The oppressors methods
January 3, 2013
I do not read the bloggers but I would like to comment on the one quoted by Ayo Johnson. He/she contends that Mr Johnsons earlier article was part of The Royal Gazette conspiracy against the Progressive Labour Party. It was not The Royal Gazette, but the electorate that caused the defeat of the PLP. I believe that the seeds of the PLP defeat was in its inception. Why would a group of black Bermudians look to Europe and Britain (their colonial masters) for a political model that would bring them relief from the oppression of a racially segregated society? It was because they had internalised the racism that told them that whites were so superior to them that they could not find solutions to their own problems. They needed to look to white people for a political model. The long term impact of racism does not disappear overnight.
There was a particular irony in their approach at that moment in time. The black community had just achieved two major victories. In spite of the ferocious resistance of the white community and the white power structure, the Progressive Group had just broken down public segregation and the CUAS had just achieved Universal Franchise.
An older and very conservative black politician, WL Tucker, had placed the franchise on the agenda. A young progressive, energetic and very radical Roosevelt Brown took up the issue and both educated and motivated the black community to recognise its importance in their struggle for racial and social justice. When he left the Island more mature and politically conventional black politicians like Walter Robinson and Arnold Francis saw it to its conclusion.
The task had been achieved by the working together of individuals of all ages and widely different political perspectives. It was to benefit the entire black community (as well as others who were disenfranchised). There was no conflict about leadership, no division within the community. There was just a unified concern for social justice for all. It was at this moment, after this victory of a unified black community, that these men, no doubt well intentioned, turned to the white world to move us forward!
The formation of the political party promptly created divisions within the black community and repeated conflict over the leadership. The objective was no longer social justice for the community but merely victory for the political party. The responsibility and leadership in the struggle for social justice no longer belonged to all of us and anyone who was inspired. It belonged to, and was jealously guarded by, the PLP hierarchy alone. The community were told to leave it to the party. The PLP hierarchy were often so consumed by partisan infighting that they had much less time to conceive of the best and most unifying way forward for those who needed it most. It was internalised racism that made it impossible for the PLP founders to see the value of the manner in which a unified black community had begun to achieve success in their struggle for social and racial justice.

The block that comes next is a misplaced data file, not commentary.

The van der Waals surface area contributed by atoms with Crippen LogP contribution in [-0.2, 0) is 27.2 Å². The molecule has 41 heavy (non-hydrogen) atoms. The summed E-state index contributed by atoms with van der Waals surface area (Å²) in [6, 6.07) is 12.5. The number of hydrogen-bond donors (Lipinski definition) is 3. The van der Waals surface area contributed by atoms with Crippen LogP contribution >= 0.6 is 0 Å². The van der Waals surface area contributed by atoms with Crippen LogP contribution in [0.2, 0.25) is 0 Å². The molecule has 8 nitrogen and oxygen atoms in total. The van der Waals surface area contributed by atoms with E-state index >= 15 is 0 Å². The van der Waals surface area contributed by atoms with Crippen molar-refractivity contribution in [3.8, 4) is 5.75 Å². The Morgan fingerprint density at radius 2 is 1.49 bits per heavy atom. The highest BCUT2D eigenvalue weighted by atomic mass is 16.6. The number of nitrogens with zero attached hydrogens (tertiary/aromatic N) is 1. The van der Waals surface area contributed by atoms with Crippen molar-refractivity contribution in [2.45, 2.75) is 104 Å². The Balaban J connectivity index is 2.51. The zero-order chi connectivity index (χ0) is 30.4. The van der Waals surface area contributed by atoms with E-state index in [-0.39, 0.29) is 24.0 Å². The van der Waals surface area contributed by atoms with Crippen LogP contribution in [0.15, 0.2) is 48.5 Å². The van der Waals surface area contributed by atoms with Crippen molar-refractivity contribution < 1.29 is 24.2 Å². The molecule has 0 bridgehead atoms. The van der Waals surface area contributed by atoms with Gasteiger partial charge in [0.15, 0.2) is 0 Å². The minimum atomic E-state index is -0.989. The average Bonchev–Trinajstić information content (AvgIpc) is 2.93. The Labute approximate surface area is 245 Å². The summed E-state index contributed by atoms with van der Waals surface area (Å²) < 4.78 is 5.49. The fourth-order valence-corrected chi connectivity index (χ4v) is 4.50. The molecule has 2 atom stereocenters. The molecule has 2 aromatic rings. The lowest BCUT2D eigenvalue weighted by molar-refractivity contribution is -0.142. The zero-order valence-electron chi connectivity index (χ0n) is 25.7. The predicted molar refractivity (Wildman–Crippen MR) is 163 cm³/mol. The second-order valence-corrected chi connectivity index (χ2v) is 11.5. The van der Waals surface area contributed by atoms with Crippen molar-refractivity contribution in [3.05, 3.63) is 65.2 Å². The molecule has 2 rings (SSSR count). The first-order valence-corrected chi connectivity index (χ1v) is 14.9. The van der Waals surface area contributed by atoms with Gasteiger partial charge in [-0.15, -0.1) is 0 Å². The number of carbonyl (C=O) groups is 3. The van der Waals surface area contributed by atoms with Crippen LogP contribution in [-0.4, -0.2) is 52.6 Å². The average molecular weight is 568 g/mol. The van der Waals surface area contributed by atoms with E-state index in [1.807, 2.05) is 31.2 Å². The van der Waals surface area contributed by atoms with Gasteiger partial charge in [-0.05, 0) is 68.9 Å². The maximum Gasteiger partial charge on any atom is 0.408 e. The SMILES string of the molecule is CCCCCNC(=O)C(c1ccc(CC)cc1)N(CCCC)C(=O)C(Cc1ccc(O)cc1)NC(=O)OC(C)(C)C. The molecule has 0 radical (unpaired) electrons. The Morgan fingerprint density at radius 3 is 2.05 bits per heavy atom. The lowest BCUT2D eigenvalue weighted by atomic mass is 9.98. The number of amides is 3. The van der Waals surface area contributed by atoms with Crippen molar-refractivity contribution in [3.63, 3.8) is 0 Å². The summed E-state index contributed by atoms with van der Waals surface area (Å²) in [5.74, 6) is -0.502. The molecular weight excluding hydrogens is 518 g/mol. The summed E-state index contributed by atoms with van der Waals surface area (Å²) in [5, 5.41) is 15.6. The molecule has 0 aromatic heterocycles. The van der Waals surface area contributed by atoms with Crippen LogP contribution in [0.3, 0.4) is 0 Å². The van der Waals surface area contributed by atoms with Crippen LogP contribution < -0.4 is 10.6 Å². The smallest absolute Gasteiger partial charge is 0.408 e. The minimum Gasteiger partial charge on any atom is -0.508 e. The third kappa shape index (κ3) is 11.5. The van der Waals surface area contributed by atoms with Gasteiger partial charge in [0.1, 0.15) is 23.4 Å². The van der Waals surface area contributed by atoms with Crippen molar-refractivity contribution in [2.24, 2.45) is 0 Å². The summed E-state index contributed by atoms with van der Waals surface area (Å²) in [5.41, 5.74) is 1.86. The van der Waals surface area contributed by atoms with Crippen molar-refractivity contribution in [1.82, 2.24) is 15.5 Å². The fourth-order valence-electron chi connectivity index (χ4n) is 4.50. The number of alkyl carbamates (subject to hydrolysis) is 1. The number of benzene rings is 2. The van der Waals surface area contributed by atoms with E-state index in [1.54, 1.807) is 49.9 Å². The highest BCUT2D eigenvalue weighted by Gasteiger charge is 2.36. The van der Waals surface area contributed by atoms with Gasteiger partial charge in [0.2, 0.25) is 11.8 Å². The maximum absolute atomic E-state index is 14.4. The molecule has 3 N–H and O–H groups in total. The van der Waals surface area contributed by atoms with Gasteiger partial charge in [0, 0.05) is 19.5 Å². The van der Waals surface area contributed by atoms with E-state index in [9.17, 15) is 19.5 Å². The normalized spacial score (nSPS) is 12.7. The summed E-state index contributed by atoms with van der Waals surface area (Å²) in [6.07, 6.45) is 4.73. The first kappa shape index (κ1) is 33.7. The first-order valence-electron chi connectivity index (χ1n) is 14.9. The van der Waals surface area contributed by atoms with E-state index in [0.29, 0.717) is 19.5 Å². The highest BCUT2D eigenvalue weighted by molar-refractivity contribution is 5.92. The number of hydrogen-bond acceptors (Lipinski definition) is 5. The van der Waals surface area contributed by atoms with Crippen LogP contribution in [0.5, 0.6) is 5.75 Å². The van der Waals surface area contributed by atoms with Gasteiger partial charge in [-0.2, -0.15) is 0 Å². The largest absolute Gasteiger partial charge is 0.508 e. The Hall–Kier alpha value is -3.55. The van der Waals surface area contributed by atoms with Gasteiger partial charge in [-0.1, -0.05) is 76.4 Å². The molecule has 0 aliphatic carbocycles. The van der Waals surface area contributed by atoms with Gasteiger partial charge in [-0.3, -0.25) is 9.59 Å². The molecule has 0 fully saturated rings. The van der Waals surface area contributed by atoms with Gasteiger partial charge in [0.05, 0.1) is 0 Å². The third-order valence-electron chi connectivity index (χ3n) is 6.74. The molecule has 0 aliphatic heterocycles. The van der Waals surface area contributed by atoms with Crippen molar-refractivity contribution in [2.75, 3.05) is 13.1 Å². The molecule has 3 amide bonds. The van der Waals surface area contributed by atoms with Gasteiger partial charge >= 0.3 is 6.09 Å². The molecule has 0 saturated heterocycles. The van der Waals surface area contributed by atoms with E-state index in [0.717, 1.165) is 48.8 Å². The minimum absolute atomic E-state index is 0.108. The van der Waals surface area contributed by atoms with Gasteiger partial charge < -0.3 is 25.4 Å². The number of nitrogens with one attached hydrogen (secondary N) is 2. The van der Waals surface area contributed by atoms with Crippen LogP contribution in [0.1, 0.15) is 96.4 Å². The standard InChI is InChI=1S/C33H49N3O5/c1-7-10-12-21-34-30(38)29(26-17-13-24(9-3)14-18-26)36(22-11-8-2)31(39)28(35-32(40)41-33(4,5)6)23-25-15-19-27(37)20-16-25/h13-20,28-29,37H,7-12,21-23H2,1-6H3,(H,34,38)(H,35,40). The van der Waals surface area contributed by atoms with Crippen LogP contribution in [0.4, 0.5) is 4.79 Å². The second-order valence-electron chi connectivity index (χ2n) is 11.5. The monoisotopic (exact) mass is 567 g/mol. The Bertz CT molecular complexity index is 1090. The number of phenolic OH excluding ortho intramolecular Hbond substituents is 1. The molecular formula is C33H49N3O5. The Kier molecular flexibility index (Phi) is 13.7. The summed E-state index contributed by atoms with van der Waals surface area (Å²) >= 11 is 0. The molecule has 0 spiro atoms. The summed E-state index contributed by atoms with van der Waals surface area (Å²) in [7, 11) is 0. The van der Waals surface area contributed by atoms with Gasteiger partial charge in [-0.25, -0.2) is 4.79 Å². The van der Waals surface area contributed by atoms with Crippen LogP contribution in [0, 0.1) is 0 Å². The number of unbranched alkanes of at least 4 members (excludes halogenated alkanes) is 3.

The opportunity for struggle for status, and power within the PLP hierarchy came at a time when the success of the Progressive Group to modify the racist policies meant that other roles with status and salaries, previously not even conceived of within the black community, were being bestowed on appropriate and acceptable blacks by the white power structure. It was almost inevitable that internalised racism would be reinforced so that not only was the white political model with all of its divisiveness being adopted, but so were the values of the white community. The values that had sustained and civilised the black community through its darkest days were being discarded. Without either status or salaries the hierarchy within the black community had been based on age and experience. The respect based on age was at least democratic because all eventually grew old and there did not have to be conspiracies, jealousies, nepotism and conflict to acquire these roles with their status and salaries. It was eventually achieved by all.
Blacks in various leadership or administrative or decision making roles began to take on not only the values but the attitudes of those who had built the racial barriers. They not only appeased them they mimicked them. Those who most loudly condemned our colonial masters behaved the most like them. There is a reason that Stuart Lambert could write, (Royal Gazette, December 28) The PLP under the influence of aggrandising elites morphed into a self-serving politically partisan machine which many voters believed was blind and deaf to them and to their pressing needs.
The origin and history of the PLP is what it is, but anyone in leadership roles in the black community should both recognise and address the fact that the worst long-term aspect of racism is the internalised racism which has influenced and undermined whatever struggle there has been for a more socially and racially just society. Our greatest challenge now, as a black community, is not the defeat of the PLP it is the reason for its defeat.
EVA N HODGSON
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